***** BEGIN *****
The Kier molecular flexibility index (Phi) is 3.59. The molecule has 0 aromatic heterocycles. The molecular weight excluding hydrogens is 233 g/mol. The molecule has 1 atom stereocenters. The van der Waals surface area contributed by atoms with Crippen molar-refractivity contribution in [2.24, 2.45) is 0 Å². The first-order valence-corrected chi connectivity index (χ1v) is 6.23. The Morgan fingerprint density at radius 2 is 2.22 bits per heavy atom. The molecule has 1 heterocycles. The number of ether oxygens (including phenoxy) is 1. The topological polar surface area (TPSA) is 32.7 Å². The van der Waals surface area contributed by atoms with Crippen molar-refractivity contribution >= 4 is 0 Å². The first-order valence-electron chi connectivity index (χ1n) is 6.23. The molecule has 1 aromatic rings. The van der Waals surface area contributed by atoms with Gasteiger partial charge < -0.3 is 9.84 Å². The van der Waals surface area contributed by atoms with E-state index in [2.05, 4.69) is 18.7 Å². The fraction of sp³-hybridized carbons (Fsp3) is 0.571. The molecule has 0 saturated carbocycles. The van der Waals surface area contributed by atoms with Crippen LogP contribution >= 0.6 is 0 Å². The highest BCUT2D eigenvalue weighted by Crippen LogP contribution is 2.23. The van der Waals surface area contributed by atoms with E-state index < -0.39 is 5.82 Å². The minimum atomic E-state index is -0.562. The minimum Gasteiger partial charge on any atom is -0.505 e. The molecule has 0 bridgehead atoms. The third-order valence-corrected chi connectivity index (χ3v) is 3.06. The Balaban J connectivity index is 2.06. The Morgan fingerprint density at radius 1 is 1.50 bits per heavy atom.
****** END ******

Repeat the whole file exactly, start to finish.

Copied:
The Kier molecular flexibility index (Phi) is 3.59. The molecule has 0 aromatic heterocycles. The molecular weight excluding hydrogens is 233 g/mol. The molecule has 1 atom stereocenters. The van der Waals surface area contributed by atoms with Crippen molar-refractivity contribution in [2.24, 2.45) is 0 Å². The first-order valence-corrected chi connectivity index (χ1v) is 6.23. The Morgan fingerprint density at radius 2 is 2.22 bits per heavy atom. The molecule has 1 heterocycles. The number of ether oxygens (including phenoxy) is 1. The topological polar surface area (TPSA) is 32.7 Å². The van der Waals surface area contributed by atoms with Crippen molar-refractivity contribution >= 4 is 0 Å². The first-order valence-electron chi connectivity index (χ1n) is 6.23. The molecule has 1 aromatic rings. The van der Waals surface area contributed by atoms with Gasteiger partial charge < -0.3 is 9.84 Å². The van der Waals surface area contributed by atoms with E-state index in [2.05, 4.69) is 18.7 Å². The fraction of sp³-hybridized carbons (Fsp3) is 0.571. The molecule has 0 saturated carbocycles. The van der Waals surface area contributed by atoms with Crippen LogP contribution >= 0.6 is 0 Å². The highest BCUT2D eigenvalue weighted by Crippen LogP contribution is 2.23. The van der Waals surface area contributed by atoms with E-state index < -0.39 is 5.82 Å². The minimum atomic E-state index is -0.562. The minimum Gasteiger partial charge on any atom is -0.505 e. The molecule has 0 bridgehead atoms. The third-order valence-corrected chi connectivity index (χ3v) is 3.06. The Balaban J connectivity index is 2.06. The Morgan fingerprint density at radius 1 is 1.50 bits per heavy atom.